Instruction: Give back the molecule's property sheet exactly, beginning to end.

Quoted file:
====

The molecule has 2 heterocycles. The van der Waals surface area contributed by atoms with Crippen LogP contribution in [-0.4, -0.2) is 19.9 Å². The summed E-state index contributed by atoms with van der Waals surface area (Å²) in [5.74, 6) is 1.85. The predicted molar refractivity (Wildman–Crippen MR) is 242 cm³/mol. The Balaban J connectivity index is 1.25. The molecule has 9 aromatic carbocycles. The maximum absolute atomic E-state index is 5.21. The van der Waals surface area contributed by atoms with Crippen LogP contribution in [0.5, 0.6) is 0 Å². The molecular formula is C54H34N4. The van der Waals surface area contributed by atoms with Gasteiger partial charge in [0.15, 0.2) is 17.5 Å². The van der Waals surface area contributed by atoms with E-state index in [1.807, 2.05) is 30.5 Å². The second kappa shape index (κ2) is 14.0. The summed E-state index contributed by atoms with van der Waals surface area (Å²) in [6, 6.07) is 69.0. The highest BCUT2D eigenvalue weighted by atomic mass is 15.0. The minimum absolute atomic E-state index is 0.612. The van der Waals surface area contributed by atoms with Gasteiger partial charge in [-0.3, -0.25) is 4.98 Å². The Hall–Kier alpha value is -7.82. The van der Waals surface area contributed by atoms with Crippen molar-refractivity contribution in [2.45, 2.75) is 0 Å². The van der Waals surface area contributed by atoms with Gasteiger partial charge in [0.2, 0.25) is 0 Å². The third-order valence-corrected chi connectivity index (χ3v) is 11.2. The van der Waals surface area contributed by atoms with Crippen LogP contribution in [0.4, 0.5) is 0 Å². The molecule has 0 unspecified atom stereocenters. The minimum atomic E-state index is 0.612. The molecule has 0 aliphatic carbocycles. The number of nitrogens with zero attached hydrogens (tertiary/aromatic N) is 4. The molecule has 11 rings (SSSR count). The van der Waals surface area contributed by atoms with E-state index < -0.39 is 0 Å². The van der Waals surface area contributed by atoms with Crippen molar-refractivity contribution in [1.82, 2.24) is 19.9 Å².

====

The molecule has 2 heterocycles. The van der Waals surface area contributed by atoms with Crippen LogP contribution in [-0.4, -0.2) is 19.9 Å². The summed E-state index contributed by atoms with van der Waals surface area (Å²) in [5.74, 6) is 1.85. The predicted molar refractivity (Wildman–Crippen MR) is 242 cm³/mol. The Balaban J connectivity index is 1.25. The molecule has 9 aromatic carbocycles. The maximum absolute atomic E-state index is 5.21. The van der Waals surface area contributed by atoms with Crippen LogP contribution in [0.5, 0.6) is 0 Å². The molecular formula is C54H34N4. The van der Waals surface area contributed by atoms with Gasteiger partial charge in [0.15, 0.2) is 17.5 Å². The van der Waals surface area contributed by atoms with E-state index in [1.807, 2.05) is 30.5 Å². The second kappa shape index (κ2) is 14.0. The summed E-state index contributed by atoms with van der Waals surface area (Å²) in [6, 6.07) is 69.0. The highest BCUT2D eigenvalue weighted by atomic mass is 15.0. The minimum absolute atomic E-state index is 0.612. The van der Waals surface area contributed by atoms with Gasteiger partial charge in [-0.3, -0.25) is 4.98 Å². The Hall–Kier alpha value is -7.82. The van der Waals surface area contributed by atoms with Crippen molar-refractivity contribution in [2.45, 2.75) is 0 Å². The van der Waals surface area contributed by atoms with Gasteiger partial charge in [0.2, 0.25) is 0 Å². The third-order valence-corrected chi connectivity index (χ3v) is 11.2. The van der Waals surface area contributed by atoms with Crippen LogP contribution in [0.4, 0.5) is 0 Å². The molecule has 0 unspecified atom stereocenters. The minimum atomic E-state index is 0.612. The molecule has 0 aliphatic carbocycles. The number of nitrogens with zero attached hydrogens (tertiary/aromatic N) is 4. The molecule has 11 rings (SSSR count). The van der Waals surface area contributed by atoms with E-state index < -0.39 is 0 Å². The van der Waals surface area contributed by atoms with Crippen molar-refractivity contribution in [1.82, 2.24) is 19.9 Å².